The considerable ownership by individual investors in Fletcher Building indicates that they collectively have a greater say in management and business strategy
43% of the business is held by the top 25 shareholders
If you want to know who really controls Fletcher Building Limited (NZSE:FBU), then you'll have to look at the makeup of its share registry. And the group that holds the biggest piece of the pie are individual investors with 54% ownership. In other words, the group stands to gain the most (or lose the most) from their investment into the company.
While the holdings of individual investors took a hit after last week’s 3.2% price drop, institutions with their 46% holdings also suffered.
Let's take a closer look to see what the different types of shareholders can tell us about Fletcher Building.
What Does The Institutional Ownership Tell Us About Fletcher Building?
Institutional investors commonly compare their own returns to the returns of a commonly followed index. So they generally do consider buying larger companies that are included in the relevant benchmark index.
Fletcher Building already has institutions on the share registry. Indeed, they own a respectable stake in the company. This implies the analysts working for those institutions have looked at the stock and they like it. But just like anyone else, they could be wrong. When multiple institutions own a stock, there's always a risk that they are in a 'crowded trade'. When such a trade goes wrong, multiple parties may compete to sell stock fast. This risk is higher in a company without a history of growth. You can see Fletcher Building's historic earnings and revenue below, but keep in mind there's always more to the story.
Hedge funds don't have many shares in Fletcher Building. Looking at our data, we can see that the largest shareholder is Orbis Investment Management Limited with 9.9% of shares outstanding. In comparison, the second and third largest shareholders hold about 4.9% and 4.6% of the stock.
On studying our ownership data, we found that 25 of the top shareholders collectively own less than 50% of the share register, implying that no single individual has a majority interest.
While it makes sense to study institutional ownership data for a company, it also makes sense to study analyst sentiments to know which way the wind is blowing. There are plenty of analysts covering the stock, so it might be worth seeing what they are forecasting, too.
Insider Ownership Of Fletcher Building
The definition of company insiders can be subjective and does vary between jurisdictions. Our data reflects individual insiders, capturing board members at the very least. Management ultimately answers to the board. However, it is not uncommon for managers to be executive board members, especially if they are a founder or the CEO.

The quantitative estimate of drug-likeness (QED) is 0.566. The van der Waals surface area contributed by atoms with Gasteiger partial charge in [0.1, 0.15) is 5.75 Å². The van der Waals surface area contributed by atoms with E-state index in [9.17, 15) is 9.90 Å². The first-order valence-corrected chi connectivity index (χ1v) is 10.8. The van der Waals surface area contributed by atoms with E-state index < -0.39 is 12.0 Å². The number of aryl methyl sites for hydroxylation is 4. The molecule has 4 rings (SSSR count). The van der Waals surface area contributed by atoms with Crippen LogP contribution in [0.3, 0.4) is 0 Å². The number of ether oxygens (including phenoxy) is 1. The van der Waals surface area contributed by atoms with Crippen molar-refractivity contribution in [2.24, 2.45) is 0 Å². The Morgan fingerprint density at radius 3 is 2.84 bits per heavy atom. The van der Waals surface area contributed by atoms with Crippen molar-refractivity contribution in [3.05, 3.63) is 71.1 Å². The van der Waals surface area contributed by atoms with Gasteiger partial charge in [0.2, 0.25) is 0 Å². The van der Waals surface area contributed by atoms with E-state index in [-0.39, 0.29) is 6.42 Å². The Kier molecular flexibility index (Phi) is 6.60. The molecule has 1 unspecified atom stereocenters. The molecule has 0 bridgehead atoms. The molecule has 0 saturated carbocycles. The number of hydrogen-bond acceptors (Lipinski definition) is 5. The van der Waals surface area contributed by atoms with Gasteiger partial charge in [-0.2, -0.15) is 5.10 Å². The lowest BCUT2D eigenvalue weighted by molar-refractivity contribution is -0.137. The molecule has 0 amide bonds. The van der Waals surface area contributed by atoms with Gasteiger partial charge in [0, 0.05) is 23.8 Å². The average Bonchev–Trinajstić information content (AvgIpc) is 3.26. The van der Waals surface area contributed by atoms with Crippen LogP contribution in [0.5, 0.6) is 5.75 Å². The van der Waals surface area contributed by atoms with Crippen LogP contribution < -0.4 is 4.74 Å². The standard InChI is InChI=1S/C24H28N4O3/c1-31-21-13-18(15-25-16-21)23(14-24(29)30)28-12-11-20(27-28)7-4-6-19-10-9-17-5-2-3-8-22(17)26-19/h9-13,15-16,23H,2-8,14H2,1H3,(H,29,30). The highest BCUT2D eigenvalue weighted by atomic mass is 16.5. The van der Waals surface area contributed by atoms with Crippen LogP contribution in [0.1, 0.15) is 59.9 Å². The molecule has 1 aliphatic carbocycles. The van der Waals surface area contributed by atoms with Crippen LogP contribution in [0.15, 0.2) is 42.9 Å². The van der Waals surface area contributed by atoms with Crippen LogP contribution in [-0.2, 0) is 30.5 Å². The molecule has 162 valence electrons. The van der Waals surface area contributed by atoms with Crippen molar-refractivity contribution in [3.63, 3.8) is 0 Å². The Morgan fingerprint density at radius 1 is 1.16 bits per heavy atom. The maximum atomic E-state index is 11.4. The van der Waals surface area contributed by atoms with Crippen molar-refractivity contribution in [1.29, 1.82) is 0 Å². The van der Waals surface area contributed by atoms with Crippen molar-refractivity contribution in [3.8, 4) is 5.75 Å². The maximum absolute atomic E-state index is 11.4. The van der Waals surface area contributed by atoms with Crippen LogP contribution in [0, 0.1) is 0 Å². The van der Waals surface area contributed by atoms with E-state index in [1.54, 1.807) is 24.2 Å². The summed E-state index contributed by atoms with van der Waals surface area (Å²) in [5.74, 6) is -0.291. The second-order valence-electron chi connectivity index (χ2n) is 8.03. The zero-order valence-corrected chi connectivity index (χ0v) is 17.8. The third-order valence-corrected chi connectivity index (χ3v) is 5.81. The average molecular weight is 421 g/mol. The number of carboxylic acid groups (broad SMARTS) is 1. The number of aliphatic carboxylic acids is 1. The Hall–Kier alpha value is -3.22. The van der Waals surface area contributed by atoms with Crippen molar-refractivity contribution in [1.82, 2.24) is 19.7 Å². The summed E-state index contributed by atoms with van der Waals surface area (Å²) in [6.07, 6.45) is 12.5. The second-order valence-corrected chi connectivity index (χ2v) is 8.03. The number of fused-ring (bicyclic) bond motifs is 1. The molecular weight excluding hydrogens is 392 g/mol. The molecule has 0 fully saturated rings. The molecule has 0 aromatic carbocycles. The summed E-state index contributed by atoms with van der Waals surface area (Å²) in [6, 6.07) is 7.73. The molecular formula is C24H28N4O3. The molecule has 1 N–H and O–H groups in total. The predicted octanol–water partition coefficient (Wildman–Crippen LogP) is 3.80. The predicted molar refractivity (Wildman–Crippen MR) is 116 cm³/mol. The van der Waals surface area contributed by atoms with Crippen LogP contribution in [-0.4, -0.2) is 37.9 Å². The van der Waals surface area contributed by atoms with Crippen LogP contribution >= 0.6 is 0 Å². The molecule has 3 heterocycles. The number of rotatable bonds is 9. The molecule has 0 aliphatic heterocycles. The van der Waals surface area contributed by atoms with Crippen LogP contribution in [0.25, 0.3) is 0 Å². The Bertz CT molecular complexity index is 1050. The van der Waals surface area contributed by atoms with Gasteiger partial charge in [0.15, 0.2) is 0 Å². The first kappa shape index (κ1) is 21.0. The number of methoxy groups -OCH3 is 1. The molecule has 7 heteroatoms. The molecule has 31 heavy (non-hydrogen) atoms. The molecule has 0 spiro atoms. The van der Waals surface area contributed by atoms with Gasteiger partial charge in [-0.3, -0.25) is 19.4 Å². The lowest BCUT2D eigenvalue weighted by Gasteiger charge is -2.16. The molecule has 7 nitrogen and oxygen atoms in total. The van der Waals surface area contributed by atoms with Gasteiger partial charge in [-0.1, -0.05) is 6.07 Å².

Most consider insider ownership a positive because it can indicate the board is well aligned with other shareholders. However, on some occasions too much power is concentrated within this group.
Our data suggests that insiders own under 1% of Fletcher Building Limited in their own names. It is a pretty big company, so it would be possible for board members to own a meaningful interest in the company, without owning much of a proportional interest. In this case, they own around NZ$17m worth of shares (at current prices). It is good to see board members owning shares, but it might be worth checking if those insiders have been buying.
General Public Ownership
The general public, who are usually individual investors, hold a substantial 54% stake in Fletcher Building, suggesting it is a fairly popular stock. This level of ownership gives investors from the wider public some power to sway key policy decisions such as board composition, executive compensation, and the dividend payout ratio.
I find it very interesting to look at who exactly owns a company. But to truly gain insight, we need to consider other information, too. Case in point: We've spotted 3 warning signs for Fletcher Building you should be aware of, and 1 of them is significant.
Ultimately the future is most important. You can access this free report on analyst forecasts for the company.
NB: Figures in this article are calculated using data from the last twelve months, which refer to the 12-month period ending on the last date of the month the financial statement is dated. This may not be consistent with full year annual report figures.
Have feedback on this article? Concerned about the content? Get in touch with us directly. Alternatively, email editorial-team (at) simplywallst.com.
This article by Simply Wall St is general in nature. We provide commentary based on historical data and analyst forecasts only using an unbiased methodology and our articles are not intended to be financial advice. It does not constitute a recommendation to buy or sell any stock, and does not take account of your objectives, or your financial situation. We aim to bring you long-term focused analysis driven by fundamental data. Note that our analysis may not factor in the latest price-sensitive company announcements or qualitative material. Simply Wall St has no position in any stocks mentioned.
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